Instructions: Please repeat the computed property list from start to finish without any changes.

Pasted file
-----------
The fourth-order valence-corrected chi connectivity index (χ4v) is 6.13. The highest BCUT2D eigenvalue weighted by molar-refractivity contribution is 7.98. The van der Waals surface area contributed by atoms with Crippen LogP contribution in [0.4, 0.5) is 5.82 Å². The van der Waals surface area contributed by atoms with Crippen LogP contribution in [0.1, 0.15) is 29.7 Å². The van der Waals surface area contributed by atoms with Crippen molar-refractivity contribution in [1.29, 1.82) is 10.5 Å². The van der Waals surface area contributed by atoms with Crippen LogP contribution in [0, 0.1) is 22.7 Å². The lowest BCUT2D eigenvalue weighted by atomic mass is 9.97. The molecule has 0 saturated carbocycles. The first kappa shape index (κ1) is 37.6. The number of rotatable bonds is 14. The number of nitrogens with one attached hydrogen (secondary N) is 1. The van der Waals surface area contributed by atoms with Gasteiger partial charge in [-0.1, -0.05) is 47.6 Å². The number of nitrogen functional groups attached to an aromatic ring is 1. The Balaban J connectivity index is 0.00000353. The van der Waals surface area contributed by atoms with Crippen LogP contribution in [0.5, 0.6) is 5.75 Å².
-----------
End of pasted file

The fourth-order valence-corrected chi connectivity index (χ4v) is 6.13. The highest BCUT2D eigenvalue weighted by molar-refractivity contribution is 7.98. The van der Waals surface area contributed by atoms with Crippen LogP contribution in [0.4, 0.5) is 5.82 Å². The van der Waals surface area contributed by atoms with Crippen LogP contribution in [0.1, 0.15) is 29.7 Å². The van der Waals surface area contributed by atoms with Crippen molar-refractivity contribution in [1.29, 1.82) is 10.5 Å². The van der Waals surface area contributed by atoms with Crippen LogP contribution in [0, 0.1) is 22.7 Å². The lowest BCUT2D eigenvalue weighted by atomic mass is 9.97. The molecule has 0 saturated carbocycles. The first kappa shape index (κ1) is 37.6. The number of rotatable bonds is 14. The number of nitrogens with one attached hydrogen (secondary N) is 1. The van der Waals surface area contributed by atoms with Gasteiger partial charge in [-0.1, -0.05) is 47.6 Å². The number of nitrogen functional groups attached to an aromatic ring is 1. The Balaban J connectivity index is 0.00000353. The van der Waals surface area contributed by atoms with Crippen LogP contribution in [0.5, 0.6) is 5.75 Å².